Prince's Park, Liverpool

Prince's Park[1][2][lower-alpha 1] in Toxteth, Liverpool, England, is a 45 ha (110 acres) municipal park, 2 mi (3.2 km) south east of Liverpool city centre. In 2009, its status was upgraded to a Grade II* Historic Park by English Heritage.

Princes Park
TypePublic Park
LocationLiverpool, England, UK
Coordinates53.386°N 2.954°W / 53.386; -2.954
Area111.197 acres (450,000 m2)
Operated byLiverpool City Council
StatusOpen all year


The park was originally a private development (though open to the public) by Richard Vaughan Yates,[lower-alpha 2] the cost of which was expected to be met through the development of grand Georgian-style housing around the park.

Prince's Park was designed by Joseph Paxton and James Pennethorne, opened in 1842 and named for the newborn Edward, Prince of Wales.[1][4] The plan was drawn by John Robertson and Edward Milner supervised the work. Construction was completed in 1843.[5] The original gates can still be seen. With its serpentine lake and a circular carriage drive, the park set a style which was to be widely emulated in Victorian urban development, most notably by Paxton himself on a larger scale at Birkenhead Park. Prince's Park also influenced its near neighbour, Sefton Park.

Richard Yates gave the park to the city in 1849.[6] In the August of the same year, the park was used for a fair,[7] which was well-attended and raised money for local hospitals. The event included various marquees and a hot air balloon flight. A lithograph exists, which documents this event.[8]

An obelisk and former drinking fountain in the park bears the inscription:

To the memory of Richard Vaughan Yates
The enlightened & philanthropic founder of Princes Park [sic]
Erected by public subscription 1858

During his time in Liverpool, James Martineau had a house in the park.[9] Around 1863, the housing in the vicinity of the park contained the home of the parents of Edward Gordon Duff.[10] Immediately prior to World War I, the headquarters of the 6th Rifle Battalion were based at Prince's Park Barracks.[11] In 1918 the park was acquired by Liverpool City Council, becoming a fully public park.[12]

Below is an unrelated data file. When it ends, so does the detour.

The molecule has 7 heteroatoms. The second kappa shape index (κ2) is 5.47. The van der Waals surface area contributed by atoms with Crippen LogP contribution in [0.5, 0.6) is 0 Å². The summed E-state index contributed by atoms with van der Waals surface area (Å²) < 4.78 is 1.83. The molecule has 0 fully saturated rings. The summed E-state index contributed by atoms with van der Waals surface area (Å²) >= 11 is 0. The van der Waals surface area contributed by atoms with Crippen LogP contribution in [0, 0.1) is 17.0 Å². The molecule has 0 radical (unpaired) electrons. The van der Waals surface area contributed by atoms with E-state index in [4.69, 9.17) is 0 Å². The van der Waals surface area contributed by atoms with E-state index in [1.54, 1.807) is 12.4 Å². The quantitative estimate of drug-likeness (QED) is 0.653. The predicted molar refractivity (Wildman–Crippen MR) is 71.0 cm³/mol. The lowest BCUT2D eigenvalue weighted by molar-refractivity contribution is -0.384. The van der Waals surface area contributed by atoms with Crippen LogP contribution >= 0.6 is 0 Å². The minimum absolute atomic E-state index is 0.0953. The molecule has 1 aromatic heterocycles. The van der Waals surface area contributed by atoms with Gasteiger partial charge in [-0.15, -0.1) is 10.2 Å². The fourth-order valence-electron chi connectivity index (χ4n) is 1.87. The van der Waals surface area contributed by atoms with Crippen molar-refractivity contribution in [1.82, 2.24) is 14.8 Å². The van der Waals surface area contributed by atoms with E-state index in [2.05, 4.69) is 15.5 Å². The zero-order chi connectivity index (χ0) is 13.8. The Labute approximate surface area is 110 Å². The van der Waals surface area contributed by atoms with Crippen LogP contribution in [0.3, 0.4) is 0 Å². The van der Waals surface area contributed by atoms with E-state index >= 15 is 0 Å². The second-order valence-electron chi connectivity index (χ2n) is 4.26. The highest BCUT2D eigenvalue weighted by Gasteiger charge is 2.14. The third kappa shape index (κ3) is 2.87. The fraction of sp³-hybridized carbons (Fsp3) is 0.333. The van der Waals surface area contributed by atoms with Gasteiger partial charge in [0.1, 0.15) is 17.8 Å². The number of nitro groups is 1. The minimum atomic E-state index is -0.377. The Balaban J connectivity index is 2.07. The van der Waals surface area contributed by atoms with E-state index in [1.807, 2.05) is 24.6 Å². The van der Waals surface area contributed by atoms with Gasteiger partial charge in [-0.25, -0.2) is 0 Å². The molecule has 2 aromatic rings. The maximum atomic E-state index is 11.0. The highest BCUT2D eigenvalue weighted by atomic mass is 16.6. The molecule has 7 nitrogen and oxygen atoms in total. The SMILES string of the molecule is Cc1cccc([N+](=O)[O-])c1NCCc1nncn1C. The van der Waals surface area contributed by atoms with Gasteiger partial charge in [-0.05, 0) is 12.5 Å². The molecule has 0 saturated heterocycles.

Within the park is also a gravestone, dated 1926, in memory of a donkey called Judy who gave "21 years of service", providing rides for children in the park. The Doric Lodge, which was situated by the Sunburst Gates at the main entrance, was destroyed by bombs in 1940.

There is a lake in the middle of the park, originally for boating, which is used today for fishing. The foundations of its formerly Grade II listed boathouse, which may have been built by John Robertson[13] and which burnt down in the early 1990s, can still be seen at the south end.

Grade II* historic park

In 2009 the park had it status upgraded to a Grade II* Historic Park by English Heritage, making it one of three such parks in the city, along with Sefton Park and Anfield Cemetery. English Heritage gave four reasons for upgrading the park's status. These were that it was the first major park created by Paxton, and that it inspired other designers, who incorporated elements of the park in other urban parks throughout the United Kingdom. In addition, the original look of the park is still intact and it is also an important example of a green haven in a city setting.


Prince's Park currently hosts a free, weekly, timed 5 km (3.1 mi) running event as part of the parkrun organisation. It regularly attracts over 300 runners from the local area who enjoy running the course, taking in the whole park.[14]


  1. Although many texts give the name without an apostrophe as Princes Park, this is an incorrect plural form. The park is named for one prince; Edward, Prince of Wales, only.
  2. Richard Yates was a brother of Joseph Brooks Yates and John Ashton Yates.[3]


  1. Sharples & Pollard 2004, p. 276
  2. "Great Britain: OS Six Inch, 1888-1913". National Library of Scotland. Retrieved 13 October 2016.
  3. "John Ashton Yates: Profile & Legacies Summary". Legacies of British Slave-ownership. UCL Department of History 2018. Retrieved 7 October 2018.
  4. "Prince's Park and Sefton Park". AllertonOak. Retrieved 13 October 2016.
  5. Tate 2015, p. 144
  6. "National Library of Wales journal - Cyf. 20, rh. 3 Haf 1978 Richard Vaughan Yates 1785-1856 : traveller in Wales". The National Library of Wales. Retrieved 16 October 2016.
  7. "The fancy fair, Prince's Park, Liverpool, August, 1849". Library of Congress. Liverpool: John R. Isaac. 1849. Retrieved 16 October 2016.
  8. "The fancy fair, Prince's Park, Liverpool, August 1849". Library of Congress. Liverpool: John R. Isaac. 1849. Retrieved 16 October 2016.
  9. Jevons 1985, p. 106
  10. "Duff, Edward Gordon (1863-1924), bibliographer". Oxford Index. Retrieved 16 October 2016.
  11. Wyrall 2012, p. 72
  12. Lane 1997, p. 43
  13. Pevsner 1969, p. 233
  14. "parkrun (Princes Park)". Retrieved 2015-02-20.


  • Jevons, William Stanley (1985) [1973]. Papers and Correspondence of William Stanley Jevons. 2: Correspondence, 1850-1862. The Macmillan Press Ltd. ISBN 9780333386934. OCLC 781357542.
  • Lane, Tony (1997). Liverpool: City of the Sea. Liverpool University Press. ISBN 9780853237907. OCLC 38556728.
  • Pevsner, Nikolaus (1969). South Lancashire. The Buildings of England. Penguin. ISBN 9780140710366. OCLC 59158504.
  • Sharples, Joseph; Pollard, Richard (2004). Liverpool. Yale University Press. ISBN 9780300102581. OCLC 53360573.
  • Tate, Alan (2015). Great City Parks. Routledge. ISBN 9780415538053. OCLC 880122364.
  • Wyrall, Everard (2012). The history of the King's Regiment (Liverpool) 1914-1919. I, 1914-1915. Edward Arnold & Co. ISBN 9781781507933. OCLC 820486027.

Further reading

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